Plants → Magnoliophyta → Magnoliopsida → Caryophyllales → Polygonaceae Juss.
Common name. Milkweed Family.
Habit and leaf form. Herbs (commonly), or herbaceous climbers, or trees, or shrubs, or lianas. ‘Normal’ plants, or switch-plants; sometimes with the principal photosynthesizing function transferred to stems. Leaves well developed (usually), or much reduced. Plants with a basal concentration of leaves (often), or with neither basal nor terminal concentrations of leaves. Self supporting, or climbing; when climbing, stem twiners, or tendril climbers. Polygonum twining clockwise. Helophytic, or mesophytic, or xerophytic. Leaves minute to large; alternate (nearly always), or opposite (Pterostegia); usually spiral; ‘herbaceous’, or membranous (when reduced); petiolate, or subsessile; sheathing. Leaf sheaths not tubular; with free margins. Leaves gland-dotted, or not gland-dotted; simple; sometimes almost peltate, or not peltate; epulvinate. Leaf blades entire; pinnately veined; cross-venulate; auriculate at the base, or cordate, or hastate, or sagittate, or attenuate at the base, or cuneate at the base, or rounded at the base. Leaves with stipules (usually), or without stipules (Eriogoneae). Stipules intrapetiolar; concrescent; ochreate; scaly. Leaf blade margins entire (or crisped), or crenate; revolute (when young). Leaves without a persistent basal meristem. Stem anatomy. Nodes penta-lacunar to multilacunar. Secondary thickening absent, or developing from a conventional cambial ring, or anomalous; when anomalous, via concentric cambia.
Reproductive type, pollination. Fertile flowers hermaphrodite, or functionally male and functionally female, or functionally male, or functionally female, or hermaphrodite, functionally male, and functionally female. Unisexual flowers present, or absent (usually). Plants hermaphrodite (usually), or monoecious, or polygamomonoecious, or dioecious. Anemophilous, or entomophilous.
Inflorescence and flower features. Flowers solitary (axillary), or aggregated in ‘inflorescences’; often in fascicles. The terminal inflorescence unit cymose (the main branching usually racemose). Inflorescences terminal, or axillary; racemes, corymbs, spikes and heads; with involucral bracts, or without involucral bracts; often conspicuously ochreolate. Flowers small; regular; 2 merous, or 3 merous, or 5 merous; cyclic to partially acyclic. When partially acyclic, the perianth acyclic and the androecium acyclic. Free hypanthium present, or absent. Hypogynous disk present (or nectaries present between the androecial members); annular. Perianth ambiguously with distinct calyx and corolla, or sepaline, or petaline; 2–6; 1 -whorled, or 2 -whorled (or spiralled); free to joined; when biseriate, similar in the two whorls, or different in the two whorls; fleshy (sometimes), or non-fleshy; persistent; accrescent (often), or non-accrescent. Fertile stamens present, or absent (female flowers). Androecium (2–)6(–9). Androecial members branched (e.g. Rheum), or unbranched; free of the perianth, or adnate (usually more or less perigynous); all equal, or markedly unequal; free of one another, or coherent (sometimes filaments basally connate); when cyclic, 2 -whorled (3+3, or spiralled). Androecium exclusively of fertile stamens. Stamens (2–)6(–9); alternisepalous, or oppositisepalous. Anthers dorsifixed, or basifixed; versatile, or non-versatile; dehiscing via longitudinal slits; introrse, or extrorse and introrse, or latrorse; tetrasporangiate. Fertile gynoecium present, or absent (male flowers). Gynoecium (2–)3(–4) carpelled. The pistil 1 celled (usually), or 3 celled. Carpels isomerous with the perianth (when P cyclic). Gynoecium syncarpous; synovarious to synstylovarious; superior. Ovary unilocular; 1 locular. Locules secondarily divided by ‘false septa’ (rarely incompletely trilocular by false septa), or without ‘false septa’. The ‘odd’ carpel posterior. Gynoecium stylate (sometimes only shortly). Styles (2–)3(–4); free to partially joined; apical. Stigmas (2–)3(–4); dry type; papillate, or non-papillate; Group II type. Placentation basal. Ovules in the single cavity 1; funicled, or sessile; ascending; non-arillate; orthotropous to anatropous.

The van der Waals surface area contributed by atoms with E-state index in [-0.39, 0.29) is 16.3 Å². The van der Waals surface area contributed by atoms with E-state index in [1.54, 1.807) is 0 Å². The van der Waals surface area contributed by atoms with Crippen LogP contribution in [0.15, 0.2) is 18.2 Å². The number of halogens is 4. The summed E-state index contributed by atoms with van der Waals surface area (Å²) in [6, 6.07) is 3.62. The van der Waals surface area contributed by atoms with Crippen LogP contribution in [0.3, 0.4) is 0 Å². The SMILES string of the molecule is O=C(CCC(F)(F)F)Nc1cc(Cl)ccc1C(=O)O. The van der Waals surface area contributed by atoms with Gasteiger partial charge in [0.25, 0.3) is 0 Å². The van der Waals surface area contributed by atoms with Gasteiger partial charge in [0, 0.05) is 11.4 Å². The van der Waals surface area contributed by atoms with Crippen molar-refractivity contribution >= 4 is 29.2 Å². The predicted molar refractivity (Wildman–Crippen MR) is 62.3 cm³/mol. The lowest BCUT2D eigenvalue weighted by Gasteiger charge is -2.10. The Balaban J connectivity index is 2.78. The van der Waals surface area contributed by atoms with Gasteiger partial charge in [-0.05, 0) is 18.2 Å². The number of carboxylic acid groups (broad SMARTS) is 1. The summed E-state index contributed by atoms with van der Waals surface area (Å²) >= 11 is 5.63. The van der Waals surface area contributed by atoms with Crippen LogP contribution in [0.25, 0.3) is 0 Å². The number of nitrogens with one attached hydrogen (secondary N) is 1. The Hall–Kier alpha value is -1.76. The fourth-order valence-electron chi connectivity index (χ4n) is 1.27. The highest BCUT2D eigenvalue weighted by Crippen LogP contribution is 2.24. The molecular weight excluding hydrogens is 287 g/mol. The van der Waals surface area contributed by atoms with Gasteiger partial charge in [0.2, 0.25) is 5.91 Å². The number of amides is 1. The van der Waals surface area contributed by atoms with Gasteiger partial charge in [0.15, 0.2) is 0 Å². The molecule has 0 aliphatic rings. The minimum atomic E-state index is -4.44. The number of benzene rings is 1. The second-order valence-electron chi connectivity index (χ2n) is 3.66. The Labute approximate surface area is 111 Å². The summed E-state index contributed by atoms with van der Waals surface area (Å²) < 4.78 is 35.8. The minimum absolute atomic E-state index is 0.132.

Fruit and seed features. Fruit non-fleshy; indehiscent; a nut (usually, usually trigonous or two-sided), or achene-like; enclosed in the fleshy hypanthium, or enclosed in the fleshy perianth, or without fleshy investment; 1 seeded. Seeds endospermic. Endosperm ruminate (Coccoloba), or not ruminate; oily. Perisperm present to absent (‘more or less absent’). Seeds with starch. Cotyledons 2. Embryo achlorophyllous (5/14); straight to curved. Seedling. Germination phanerocotylar.
Physiology, biochemistry. Aluminium accumulation not found. Plants accumulating free oxalates. Photosynthetic pathway: C3 and C4.
Geography, cytology, number of species. World distribution: widespread, but absent from Africa, tropical South America, West Indies, and Southeast Asia except New Guinea. X = 7–13. 800 species.
Economic uses, etc. Foodstuffs from Fagopyrum (buckwheat) and Rheum (rhubarb); many noxious weeds, and some ornamentals.
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